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More Opinion Columns


MARCELA GARCÍA
Roxbury resident Francell Simmons receives the COVID-19 vaccine from EMT Alex Honrado at the Reggie Lewis Center, in Boston in February.

Why vaccine equity still matters

Vaccination rates are significantly lower in communities of color in Massachusetts. The primary reason for this wide gap is that people are still not being met where they are.

Katherine Gergen Barnett

Why we should wear masks post-pandemic

They are protecting us from deadly diseases besides COVID-19.

Alex Beam

California, mon amour (still)

I just can’t stay away from California. It reminds me of Boston’s legendary honky-tonk Scollay Square, a place where ‘there was always something doing.’

SCOT LEHIGH
House minority leader Kevin McCarthy said that “raising taxes would be the biggest mistake we can make."

As the Gipper might say, there they go again

Warning: Be skeptical of GOP predictions that calamity will come if taxes go up.

RENÉE GRAHAM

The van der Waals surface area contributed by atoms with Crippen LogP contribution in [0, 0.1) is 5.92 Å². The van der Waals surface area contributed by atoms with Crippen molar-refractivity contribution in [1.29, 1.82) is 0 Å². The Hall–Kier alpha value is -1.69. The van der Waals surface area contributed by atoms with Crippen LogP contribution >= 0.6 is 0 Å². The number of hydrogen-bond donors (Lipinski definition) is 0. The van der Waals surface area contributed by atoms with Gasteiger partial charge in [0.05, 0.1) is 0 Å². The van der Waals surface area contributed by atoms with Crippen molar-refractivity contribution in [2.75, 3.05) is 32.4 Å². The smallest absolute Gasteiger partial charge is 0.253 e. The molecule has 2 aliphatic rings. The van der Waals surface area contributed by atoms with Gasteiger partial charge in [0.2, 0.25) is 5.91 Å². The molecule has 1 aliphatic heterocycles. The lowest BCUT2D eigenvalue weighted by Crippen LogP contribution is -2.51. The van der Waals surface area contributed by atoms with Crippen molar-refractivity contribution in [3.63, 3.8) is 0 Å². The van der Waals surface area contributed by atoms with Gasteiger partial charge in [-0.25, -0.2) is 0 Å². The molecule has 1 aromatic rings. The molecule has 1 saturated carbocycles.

Rep. Liz Cheney on Wednesday, after her fellow Republicans voted to remove her rom a leadership position in the House.

Does Liz Cheney really care about democracy?

Renouncing Trump’s Big Lie isn’t enough. She should condemn the voter fraud falsehoods it has spawned.

Kimberly Atkins

In bid to end COVID-19 unemployment boost, GOP misses the she-cession

All of the economy’s 140,000 lost jobs in December were held by women.

ABDALLAH FAYYAD
On Nov. 16, a woman is silhouetted as she takes in the faces in the photographs that make up the "Say Their Names" memorial on Boston Common. According to its website, "The Say Their Names Memorial is a nationwide initiative to honor Black lives lost to racial injustice, police brutality, and racism."

We actually know very little about police brutality

Despite having militarized police departments across the country, the federal government does not collect comprehensive data that encompasses all kinds police violence.

Mary Ann D'Urso
Cashier Diana Rivero stands behind a partial protective plastic screen and wears a mask and gloves at the Presidente Supermarket in Miami in April, 2020.

The Grocery Stories: Transactional work relationships

There are many good people working at my store, and we get on well. In many ways, though, we are strangers commuting on the same train.